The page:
This is no bias against the many good people who have fallen into the deception. It is understandable
-- especially when one is in pain -- to seek any form of relief. And it is wrong to be closed-minded against all that is unknown.
We are called to pray for those involved in such practices as we pray for our own balance, open-mindedness, and discernment.
Many are those who argue that the Vatican went too far, for example, in condemning (as it did, in a document about the New
Age, Jesus Christ the Bearer of the Water of Life) the practice of acupuncture, which also touches on the same
surrounding or interpenetrating
the Catholic Church is wisely cautious (the "narrow gate") and clearly it is the Holy Spirit Whom we are to go to
when we want to cause a spiritual affect -- not our own or some other cosmic field of "energy."
Reiki began with the teachings of a man named Mikao Usul in the early 1920s and is now practiced throughout
the world -- entering Catholic circles in a big way during the last decade [see previous story on extent of infiltration]. Its spread indicates both a disaffection with traditional Christianity and a lack of teaching
about such topics from the pulpit.
despite specific Vatican admonitions, parishes themselves have been known to sponsor reiki
events and priests have spoken of it from the altar.
Those who are apprehensive about such practices are looked upon as overly wary, closed-minded,
or even paranoid.
If so, they are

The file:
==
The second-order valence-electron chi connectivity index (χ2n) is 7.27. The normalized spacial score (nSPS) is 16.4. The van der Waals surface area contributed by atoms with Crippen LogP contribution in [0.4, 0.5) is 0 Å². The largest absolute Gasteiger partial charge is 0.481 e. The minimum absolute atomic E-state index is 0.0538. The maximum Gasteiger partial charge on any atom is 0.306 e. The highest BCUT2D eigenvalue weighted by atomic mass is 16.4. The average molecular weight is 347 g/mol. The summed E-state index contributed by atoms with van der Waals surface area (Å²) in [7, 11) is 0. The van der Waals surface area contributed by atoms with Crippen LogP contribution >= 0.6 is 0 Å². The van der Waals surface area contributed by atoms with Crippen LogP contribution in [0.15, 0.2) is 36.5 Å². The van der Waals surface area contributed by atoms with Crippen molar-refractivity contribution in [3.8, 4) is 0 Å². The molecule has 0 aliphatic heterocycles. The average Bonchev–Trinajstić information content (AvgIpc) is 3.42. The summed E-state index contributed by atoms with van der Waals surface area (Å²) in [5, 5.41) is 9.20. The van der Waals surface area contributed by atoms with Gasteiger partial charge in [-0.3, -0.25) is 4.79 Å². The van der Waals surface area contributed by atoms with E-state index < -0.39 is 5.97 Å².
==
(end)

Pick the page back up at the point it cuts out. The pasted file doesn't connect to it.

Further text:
joined by the Vatican and many experts on occult dangers. The argument: reiki is not really manipulation of occult energy
but simply a meditation technique in which the healer acts as a conduit to reorient a person's own energy. "Healing
pulsations" are activated.
is used for everything from anxiety, sleep disorders, and indigestion to diabetes and cancer.
Tests have shown such benefits -- at least in the short term -- that major
hospitals have allowed the practice, including Catholic ones (such as St. Vincent's Hospital's Comprehensive Cancer
Center in New York). It comes at a time, ironically, when practices such as Eucharistic Adoration have been resisted by chapels,
churches, and convents.
But in fact traditional Christianity has produced healings that are vastly
more numerous, time-tested, and impressive. Thousands of cures were attributed, for example, to a humble Canadian monk named
Brother André Bessette at an oratory in Montreal.
His cures were effected largely through treating those who came to see him with olive oil from a
lamp that burned in front of a statue of St. Joseph. When it is said that thousands were cured , such is meant literally.
reiki practitioners, Brother Andre often put his hands on the infirm for
forty minutes and in some cases even hours -- massaging the areas of illness with the holy oil or a medal.
The difference: the energy Blessed Andre invoked was the Holy
Spirit, through the intercession of Christ and with the help in particular of a truly hidden power named St. Joseph.